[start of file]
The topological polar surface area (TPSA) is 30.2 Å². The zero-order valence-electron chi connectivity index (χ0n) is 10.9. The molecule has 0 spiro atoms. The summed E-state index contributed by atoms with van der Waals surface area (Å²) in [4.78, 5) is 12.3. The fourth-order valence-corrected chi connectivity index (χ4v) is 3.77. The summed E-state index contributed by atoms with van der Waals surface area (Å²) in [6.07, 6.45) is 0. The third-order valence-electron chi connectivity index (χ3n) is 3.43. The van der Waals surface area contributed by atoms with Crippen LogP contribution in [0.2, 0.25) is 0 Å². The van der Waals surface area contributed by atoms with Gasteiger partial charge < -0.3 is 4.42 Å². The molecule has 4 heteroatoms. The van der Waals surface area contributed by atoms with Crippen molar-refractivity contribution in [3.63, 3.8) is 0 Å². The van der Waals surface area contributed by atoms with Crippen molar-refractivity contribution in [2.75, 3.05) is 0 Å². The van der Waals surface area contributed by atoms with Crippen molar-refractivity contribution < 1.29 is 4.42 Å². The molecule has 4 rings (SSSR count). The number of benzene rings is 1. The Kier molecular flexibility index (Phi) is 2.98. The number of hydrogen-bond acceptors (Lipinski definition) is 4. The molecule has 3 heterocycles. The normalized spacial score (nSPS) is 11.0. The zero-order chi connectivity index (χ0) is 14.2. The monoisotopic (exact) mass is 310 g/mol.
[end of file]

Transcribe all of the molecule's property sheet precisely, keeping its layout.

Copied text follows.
The topological polar surface area (TPSA) is 30.2 Å². The zero-order valence-electron chi connectivity index (χ0n) is 10.9. The molecule has 0 spiro atoms. The summed E-state index contributed by atoms with van der Waals surface area (Å²) in [4.78, 5) is 12.3. The fourth-order valence-corrected chi connectivity index (χ4v) is 3.77. The summed E-state index contributed by atoms with van der Waals surface area (Å²) in [6.07, 6.45) is 0. The third-order valence-electron chi connectivity index (χ3n) is 3.43. The van der Waals surface area contributed by atoms with Crippen LogP contribution in [0.2, 0.25) is 0 Å². The van der Waals surface area contributed by atoms with Gasteiger partial charge < -0.3 is 4.42 Å². The molecule has 4 heteroatoms. The van der Waals surface area contributed by atoms with Crippen molar-refractivity contribution in [3.63, 3.8) is 0 Å². The van der Waals surface area contributed by atoms with Crippen molar-refractivity contribution in [2.75, 3.05) is 0 Å². The van der Waals surface area contributed by atoms with Crippen molar-refractivity contribution < 1.29 is 4.42 Å². The molecule has 4 rings (SSSR count). The number of benzene rings is 1. The Kier molecular flexibility index (Phi) is 2.98. The number of hydrogen-bond acceptors (Lipinski definition) is 4. The molecule has 3 heterocycles. The normalized spacial score (nSPS) is 11.0. The zero-order chi connectivity index (χ0) is 14.2. The monoisotopic (exact) mass is 310 g/mol.